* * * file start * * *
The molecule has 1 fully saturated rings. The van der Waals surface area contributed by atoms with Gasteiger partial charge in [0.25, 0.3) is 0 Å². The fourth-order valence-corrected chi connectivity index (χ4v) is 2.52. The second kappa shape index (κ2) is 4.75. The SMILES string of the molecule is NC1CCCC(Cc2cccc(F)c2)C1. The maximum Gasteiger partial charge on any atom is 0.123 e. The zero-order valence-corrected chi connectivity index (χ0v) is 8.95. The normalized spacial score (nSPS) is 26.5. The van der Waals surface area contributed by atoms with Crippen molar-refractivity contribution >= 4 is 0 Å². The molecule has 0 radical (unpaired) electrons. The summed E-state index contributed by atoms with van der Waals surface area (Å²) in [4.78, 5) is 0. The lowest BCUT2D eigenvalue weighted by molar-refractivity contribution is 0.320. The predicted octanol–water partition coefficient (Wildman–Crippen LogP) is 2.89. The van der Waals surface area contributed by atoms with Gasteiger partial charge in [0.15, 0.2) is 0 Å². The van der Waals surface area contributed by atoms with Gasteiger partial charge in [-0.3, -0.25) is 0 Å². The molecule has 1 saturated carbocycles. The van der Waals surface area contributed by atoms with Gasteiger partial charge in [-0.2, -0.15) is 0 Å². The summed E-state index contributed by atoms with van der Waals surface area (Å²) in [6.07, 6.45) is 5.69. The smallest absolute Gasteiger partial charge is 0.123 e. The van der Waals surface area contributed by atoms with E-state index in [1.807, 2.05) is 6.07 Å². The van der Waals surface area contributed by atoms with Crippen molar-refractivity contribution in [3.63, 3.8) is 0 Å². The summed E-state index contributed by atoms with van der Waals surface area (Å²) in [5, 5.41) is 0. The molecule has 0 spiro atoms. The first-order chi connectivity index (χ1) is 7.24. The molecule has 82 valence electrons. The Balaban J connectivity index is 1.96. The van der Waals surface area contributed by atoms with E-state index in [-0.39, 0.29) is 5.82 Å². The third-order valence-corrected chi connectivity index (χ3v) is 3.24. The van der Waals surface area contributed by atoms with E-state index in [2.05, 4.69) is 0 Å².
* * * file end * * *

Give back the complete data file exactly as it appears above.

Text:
The molecule has 1 fully saturated rings. The van der Waals surface area contributed by atoms with Gasteiger partial charge in [0.25, 0.3) is 0 Å². The fourth-order valence-corrected chi connectivity index (χ4v) is 2.52. The second kappa shape index (κ2) is 4.75. The SMILES string of the molecule is NC1CCCC(Cc2cccc(F)c2)C1. The maximum Gasteiger partial charge on any atom is 0.123 e. The zero-order valence-corrected chi connectivity index (χ0v) is 8.95. The normalized spacial score (nSPS) is 26.5. The van der Waals surface area contributed by atoms with Crippen molar-refractivity contribution >= 4 is 0 Å². The molecule has 0 radical (unpaired) electrons. The summed E-state index contributed by atoms with van der Waals surface area (Å²) in [4.78, 5) is 0. The lowest BCUT2D eigenvalue weighted by molar-refractivity contribution is 0.320. The predicted octanol–water partition coefficient (Wildman–Crippen LogP) is 2.89. The van der Waals surface area contributed by atoms with Gasteiger partial charge in [0.15, 0.2) is 0 Å². The van der Waals surface area contributed by atoms with Gasteiger partial charge in [-0.3, -0.25) is 0 Å². The molecule has 1 saturated carbocycles. The van der Waals surface area contributed by atoms with Gasteiger partial charge in [-0.2, -0.15) is 0 Å². The summed E-state index contributed by atoms with van der Waals surface area (Å²) in [6.07, 6.45) is 5.69. The smallest absolute Gasteiger partial charge is 0.123 e. The van der Waals surface area contributed by atoms with E-state index in [1.807, 2.05) is 6.07 Å². The van der Waals surface area contributed by atoms with Crippen molar-refractivity contribution in [3.63, 3.8) is 0 Å². The summed E-state index contributed by atoms with van der Waals surface area (Å²) in [5, 5.41) is 0. The molecule has 0 spiro atoms. The first-order chi connectivity index (χ1) is 7.24. The molecule has 82 valence electrons. The Balaban J connectivity index is 1.96. The van der Waals surface area contributed by atoms with E-state index in [-0.39, 0.29) is 5.82 Å². The third-order valence-corrected chi connectivity index (χ3v) is 3.24. The van der Waals surface area contributed by atoms with E-state index in [2.05, 4.69) is 0 Å².